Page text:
So, we got to keep all this in context for us. And as mentioned, according to the American Academy of Sleep Medicine, caffeine has a half-life of approximately five hours. Now, again, the second benefit seen with coffee in peer-reviewed evidence that we're highlighting today is that it significantly increases the likelihood of physical activity. And we've got to pay attention to our own unique metabolism when utilizing coffee for that benefit of really getting us up and stepping up our game, stepping in the name of love, stepping over the haters, stepping into our greatness. Alright. Now, we're going to move on to number three on our list of the seven mind-blowing benefits of coffee. And number three is, coffee increases the activity of brown adipose tissue. Our brown fat cells are a type of adipocyte whose metabolic machinery is geared towards burning fat rather than storing it. The main function of brown fat is to generate heat, which is why high levels of brown fat are found in newborn babies, and also in hibernating animals.
Alright? So, it's helping to keep that insulation popping. Now I'm just thinking about various bears out there on the street. There's so many versions of bears. But a koala bear. I just seen a koala bear video family, took the little ones, "Oh, it's a cute little Koala bear." It's tiny, it looks like Ted, from the movie, Ted. This little bear, little Koala bear ran up, just got after trying to take the little kid out, little 5-year-old... He looked like he's about 5 years old. Koala was like, "Oh, you're my size. What's up?" Just went after him. So, again, we got to respect the bears out here. Alright? And we've got to respect brown adipose tissue and its benefits with hibernation. Now, according to a collaborative study conducted by researchers in Australia and China, brown adipose tissue is a major thermogenic site in humans and other mammals. It's estimated that the heat production of brown adipose tissue is up to 300 times higher than what's produced by most other tissues of the same weight.
There's a huge thermogenic impact that brown adipose tissue carries. Now, also indicated in the data, adults with higher levels of brown fat tend to be slimmer than those with low levels. Now, here's the thing. The ratio that you have of brown fat is changeable. Brown fat achieves its distinguishing brown color because it is so concentrated in mitochondria. Now, we hear about mitochondria being this kind of cellular power plant, energy exchange of the body. But one way to look at mitochondria is that they are cellular furnaces where fatty acids actually get burned. Alright? So, the mitochondria are the end destination for fatty acids to actually get burned. Lipolysis is the cell releasing the fatty acids. That doesn't mean it's getting burned. It's got to be shipped to the mitochondria, and the mitochondria is doing the burning. Alright?
And brown adipose tissue is brown because it's so dense in mitochondria. That's what makes it so remarkable. Now, maintaining a healthy amount of brown fat, or again, brown adipose tissue, AKA brown fat or BAT, Brown Adipose Tissue, maintaining a healthy amount of brown fat can be a key ingredient in having a robust metabolism. Research published by the Garvan Institute of Medical Research found that once activated, just 50 grams of brown fat could burn an additional 300 calories of energy in a day. That's about one-tenth of a pound of brown fat, and it can burn an additional 300 calories per day, if that was on your frame. Now, in addition to brown fat, which again, we've already highlighted how remarkable it can be for our metabolism, there's also another type of fat that can have some of the same metabolic potential. So, we've got brown fat, we've got white adipose tissue, which this is more of the storage fats. This is what most people, when they're trying to lose fat, they're trying to get rid of or target their white adipose tissue. But in between both of them, the brown and the white, there's the beige. There is the beige fat.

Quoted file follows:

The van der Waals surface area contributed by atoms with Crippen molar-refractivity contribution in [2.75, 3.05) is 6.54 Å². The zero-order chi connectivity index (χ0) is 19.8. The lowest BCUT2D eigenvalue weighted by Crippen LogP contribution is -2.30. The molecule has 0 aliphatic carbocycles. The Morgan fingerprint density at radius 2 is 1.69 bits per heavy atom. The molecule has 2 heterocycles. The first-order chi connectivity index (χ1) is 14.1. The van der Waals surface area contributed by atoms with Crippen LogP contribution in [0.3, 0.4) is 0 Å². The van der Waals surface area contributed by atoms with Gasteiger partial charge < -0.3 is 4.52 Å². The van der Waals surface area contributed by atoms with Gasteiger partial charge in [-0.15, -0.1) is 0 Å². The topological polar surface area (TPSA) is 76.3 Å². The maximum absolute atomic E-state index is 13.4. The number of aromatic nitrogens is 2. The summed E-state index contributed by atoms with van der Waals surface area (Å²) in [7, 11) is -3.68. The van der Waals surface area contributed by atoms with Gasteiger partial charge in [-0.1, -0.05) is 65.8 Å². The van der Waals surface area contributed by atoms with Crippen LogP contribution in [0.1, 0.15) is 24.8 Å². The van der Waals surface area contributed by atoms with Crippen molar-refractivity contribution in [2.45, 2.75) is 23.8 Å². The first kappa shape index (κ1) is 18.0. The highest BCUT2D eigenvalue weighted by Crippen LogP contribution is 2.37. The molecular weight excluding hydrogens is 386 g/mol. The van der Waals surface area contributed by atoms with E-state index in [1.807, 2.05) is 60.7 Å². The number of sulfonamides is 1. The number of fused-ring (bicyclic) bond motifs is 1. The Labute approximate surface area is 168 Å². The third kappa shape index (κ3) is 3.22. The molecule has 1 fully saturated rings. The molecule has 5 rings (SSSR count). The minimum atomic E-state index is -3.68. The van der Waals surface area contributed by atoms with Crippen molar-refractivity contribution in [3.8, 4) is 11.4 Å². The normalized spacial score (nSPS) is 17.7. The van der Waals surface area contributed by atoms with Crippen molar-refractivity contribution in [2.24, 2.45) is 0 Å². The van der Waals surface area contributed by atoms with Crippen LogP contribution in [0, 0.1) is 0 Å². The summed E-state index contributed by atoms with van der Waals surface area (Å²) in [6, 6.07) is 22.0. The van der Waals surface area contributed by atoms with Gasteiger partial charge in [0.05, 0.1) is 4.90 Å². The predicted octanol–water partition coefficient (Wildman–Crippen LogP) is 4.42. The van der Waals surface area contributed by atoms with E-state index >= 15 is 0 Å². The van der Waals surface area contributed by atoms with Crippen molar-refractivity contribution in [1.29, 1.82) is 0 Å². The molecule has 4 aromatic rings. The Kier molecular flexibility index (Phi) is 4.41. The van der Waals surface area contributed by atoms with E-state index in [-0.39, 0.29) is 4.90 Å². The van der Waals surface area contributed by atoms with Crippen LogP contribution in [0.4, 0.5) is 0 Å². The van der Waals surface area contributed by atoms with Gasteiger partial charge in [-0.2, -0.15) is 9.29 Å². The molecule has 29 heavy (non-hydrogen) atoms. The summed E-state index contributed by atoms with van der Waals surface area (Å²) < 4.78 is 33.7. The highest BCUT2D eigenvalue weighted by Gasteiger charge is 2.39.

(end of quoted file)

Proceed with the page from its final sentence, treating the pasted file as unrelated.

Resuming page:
And beige fat is fascinating in that it appears to have the flexibility to act like either white fat or brown fat, depending upon environmental inputs. Alright? Epigenetic influence. Things that we're doing within our bodies and what's happening in our environment. According to scientists at Georgia State University, beige fat has potent potential to fight obesity in much the same way as brown fat, by burning fuel rather than storing it. But beige fat is genetically distinct from brown fat. Brown fat cells are born from stem cell precursors that also produce muscle cells. Beige fat, on the other hand, forms within deposits of white fat cells from beige cell precursors. And it appears that certain lifestyle factors can influence the browning of cells within the white fat cell communities. Alright? So certain lifestyle factors can influence whether we're having our white fat cells, these kind of beige fat precursors within white cells, the browning of that cell, so that it leans towards burning fat rather than storing it.